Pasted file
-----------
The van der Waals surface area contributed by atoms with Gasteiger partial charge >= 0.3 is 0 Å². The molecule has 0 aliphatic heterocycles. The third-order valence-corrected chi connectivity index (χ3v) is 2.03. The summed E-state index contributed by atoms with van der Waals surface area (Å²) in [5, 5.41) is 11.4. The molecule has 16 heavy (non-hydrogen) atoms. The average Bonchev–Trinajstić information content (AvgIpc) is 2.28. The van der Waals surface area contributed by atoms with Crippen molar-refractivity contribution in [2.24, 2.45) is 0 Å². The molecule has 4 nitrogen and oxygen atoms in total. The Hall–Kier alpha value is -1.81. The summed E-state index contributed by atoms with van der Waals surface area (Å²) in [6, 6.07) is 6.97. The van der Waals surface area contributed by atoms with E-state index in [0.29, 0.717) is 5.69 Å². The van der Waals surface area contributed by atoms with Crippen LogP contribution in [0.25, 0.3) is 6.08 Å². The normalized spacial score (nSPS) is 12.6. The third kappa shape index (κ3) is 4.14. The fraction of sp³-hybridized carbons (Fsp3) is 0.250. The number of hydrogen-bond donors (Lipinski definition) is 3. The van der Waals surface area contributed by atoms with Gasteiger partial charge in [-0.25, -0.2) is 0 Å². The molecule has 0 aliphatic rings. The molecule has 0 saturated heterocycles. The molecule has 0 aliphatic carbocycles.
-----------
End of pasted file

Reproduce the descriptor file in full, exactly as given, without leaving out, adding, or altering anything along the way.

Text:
The van der Waals surface area contributed by atoms with Gasteiger partial charge >= 0.3 is 0 Å². The molecule has 0 aliphatic heterocycles. The third-order valence-corrected chi connectivity index (χ3v) is 2.03. The summed E-state index contributed by atoms with van der Waals surface area (Å²) in [5, 5.41) is 11.4. The molecule has 16 heavy (non-hydrogen) atoms. The average Bonchev–Trinajstić information content (AvgIpc) is 2.28. The van der Waals surface area contributed by atoms with Crippen molar-refractivity contribution in [2.24, 2.45) is 0 Å². The molecule has 4 nitrogen and oxygen atoms in total. The Hall–Kier alpha value is -1.81. The summed E-state index contributed by atoms with van der Waals surface area (Å²) in [6, 6.07) is 6.97. The van der Waals surface area contributed by atoms with E-state index in [0.29, 0.717) is 5.69 Å². The van der Waals surface area contributed by atoms with Crippen LogP contribution in [0.25, 0.3) is 6.08 Å². The normalized spacial score (nSPS) is 12.6. The third kappa shape index (κ3) is 4.14. The fraction of sp³-hybridized carbons (Fsp3) is 0.250. The number of hydrogen-bond donors (Lipinski definition) is 3. The van der Waals surface area contributed by atoms with Gasteiger partial charge in [-0.25, -0.2) is 0 Å². The molecule has 0 aliphatic rings. The molecule has 0 saturated heterocycles. The molecule has 0 aliphatic carbocycles.